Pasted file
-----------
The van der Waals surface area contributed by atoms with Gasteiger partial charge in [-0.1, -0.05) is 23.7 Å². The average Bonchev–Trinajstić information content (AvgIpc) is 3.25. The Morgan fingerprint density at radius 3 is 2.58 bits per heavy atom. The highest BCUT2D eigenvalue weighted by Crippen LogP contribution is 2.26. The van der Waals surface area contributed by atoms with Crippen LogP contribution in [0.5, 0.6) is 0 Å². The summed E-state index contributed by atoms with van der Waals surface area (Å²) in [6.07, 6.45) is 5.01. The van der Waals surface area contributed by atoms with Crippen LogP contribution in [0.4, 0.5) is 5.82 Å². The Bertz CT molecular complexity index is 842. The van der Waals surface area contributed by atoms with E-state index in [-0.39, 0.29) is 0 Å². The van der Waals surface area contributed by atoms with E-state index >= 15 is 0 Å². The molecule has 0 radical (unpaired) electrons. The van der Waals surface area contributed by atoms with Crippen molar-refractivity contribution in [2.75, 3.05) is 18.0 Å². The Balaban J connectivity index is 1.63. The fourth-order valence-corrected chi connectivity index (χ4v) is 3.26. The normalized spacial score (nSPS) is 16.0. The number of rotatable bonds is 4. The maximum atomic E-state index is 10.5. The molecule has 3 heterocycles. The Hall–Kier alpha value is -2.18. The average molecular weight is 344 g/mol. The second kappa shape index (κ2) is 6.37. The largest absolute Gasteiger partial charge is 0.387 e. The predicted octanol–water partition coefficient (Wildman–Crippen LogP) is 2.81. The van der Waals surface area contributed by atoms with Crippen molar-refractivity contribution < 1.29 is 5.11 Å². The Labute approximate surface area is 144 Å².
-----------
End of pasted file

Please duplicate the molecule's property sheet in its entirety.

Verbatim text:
The van der Waals surface area contributed by atoms with Gasteiger partial charge in [-0.1, -0.05) is 23.7 Å². The average Bonchev–Trinajstić information content (AvgIpc) is 3.25. The Morgan fingerprint density at radius 3 is 2.58 bits per heavy atom. The highest BCUT2D eigenvalue weighted by Crippen LogP contribution is 2.26. The van der Waals surface area contributed by atoms with Crippen LogP contribution in [0.5, 0.6) is 0 Å². The summed E-state index contributed by atoms with van der Waals surface area (Å²) in [6.07, 6.45) is 5.01. The van der Waals surface area contributed by atoms with Crippen LogP contribution in [0.4, 0.5) is 5.82 Å². The Bertz CT molecular complexity index is 842. The van der Waals surface area contributed by atoms with E-state index in [-0.39, 0.29) is 0 Å². The van der Waals surface area contributed by atoms with E-state index >= 15 is 0 Å². The molecule has 0 radical (unpaired) electrons. The van der Waals surface area contributed by atoms with Crippen molar-refractivity contribution in [2.75, 3.05) is 18.0 Å². The Balaban J connectivity index is 1.63. The fourth-order valence-corrected chi connectivity index (χ4v) is 3.26. The normalized spacial score (nSPS) is 16.0. The number of rotatable bonds is 4. The maximum atomic E-state index is 10.5. The molecule has 3 heterocycles. The Hall–Kier alpha value is -2.18. The average molecular weight is 344 g/mol. The second kappa shape index (κ2) is 6.37. The largest absolute Gasteiger partial charge is 0.387 e. The predicted octanol–water partition coefficient (Wildman–Crippen LogP) is 2.81. The van der Waals surface area contributed by atoms with Crippen molar-refractivity contribution < 1.29 is 5.11 Å². The Labute approximate surface area is 144 Å².